Dalahai villagers say their teeth began to fall out, their hair turned white at unusually young ages, and they suffered from severe skin and respiratory diseases. Children were born with soft bones and cancer rates rocketed. (14:03) – “Green” Wind Power Devastates Environment
The story came from a reporter visiting a site that was used to mine for rare earth minerals involved in the production of wind turbines. Epstein’s follow up question to the story was, “should this technology be illegal?”
Again, the point here is for people to understand we don’t have a perfect energy source; mistakes can happen, accidents can happen, abuse can happen. So, what does “green energy” actually mean?
Fossil Fuels Are Good
To simply say any energy source is “good” is a pretty bold statement to make without providing evidence to back it up. Epstein was more than prepared to provide evidence to his assertions.
He distributed a handout to show how life expectancy, as well as quality of life has gone up and improved from the use of fossil fuels. He cited back to the industrial revolution, which was when the use of fossil fuels took off. With this explanation and statement came a question about sustainability and whether or not it is something we need to be considering. Epstein gave this different view on sustainability:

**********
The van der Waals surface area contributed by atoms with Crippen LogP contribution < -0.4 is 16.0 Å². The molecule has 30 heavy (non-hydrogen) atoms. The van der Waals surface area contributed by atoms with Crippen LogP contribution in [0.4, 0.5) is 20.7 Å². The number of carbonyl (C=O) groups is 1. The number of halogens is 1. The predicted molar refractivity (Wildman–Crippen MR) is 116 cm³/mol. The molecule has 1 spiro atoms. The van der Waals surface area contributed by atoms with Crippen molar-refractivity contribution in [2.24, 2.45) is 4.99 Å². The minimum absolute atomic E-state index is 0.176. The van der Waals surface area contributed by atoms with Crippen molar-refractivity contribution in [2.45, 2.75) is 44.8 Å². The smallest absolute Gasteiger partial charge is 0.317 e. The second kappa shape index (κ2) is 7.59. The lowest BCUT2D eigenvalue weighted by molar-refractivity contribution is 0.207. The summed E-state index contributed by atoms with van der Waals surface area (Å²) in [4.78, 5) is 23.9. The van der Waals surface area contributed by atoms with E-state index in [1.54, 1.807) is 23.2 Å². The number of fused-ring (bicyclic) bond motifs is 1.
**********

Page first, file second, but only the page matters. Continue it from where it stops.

Sustainability I don’t think is the ideal, the ideal is actually to be progressive. You look at a human society, a human society is constantly figuring out better and better ways of doing things and that’s good. So when I go to the gas station I don’t go to the gas station to use gasoline because I think, ‘hey in ten thousand years my great grandchildren will use gasoline’, I use it because it’s the best right now. But at the same time there are all these people conspiring to figure out how to do something better than we are now. So essentially sustainable human resources is not what you want. What you want is the best at any time and what the mind does is continuously turn non resources into resources. (26:06)
I couldn’t agree more with Epstein’s views on sustainability. Cheap abundant energy is a need of every person, fossil fuels and especially natural gas are that cheap abundant energy source right now. Many people look to Germany to refute this claim, because as we know Germany went the renewable energy route with solar, but look where they are now. According to Epstein the amount of coal fired plants they have taken offline because solar replaced the energy need has been -12 (negative twelve). The most solar nation in the world is actually building more coal plants to make up for the energy solar is not able to provide now.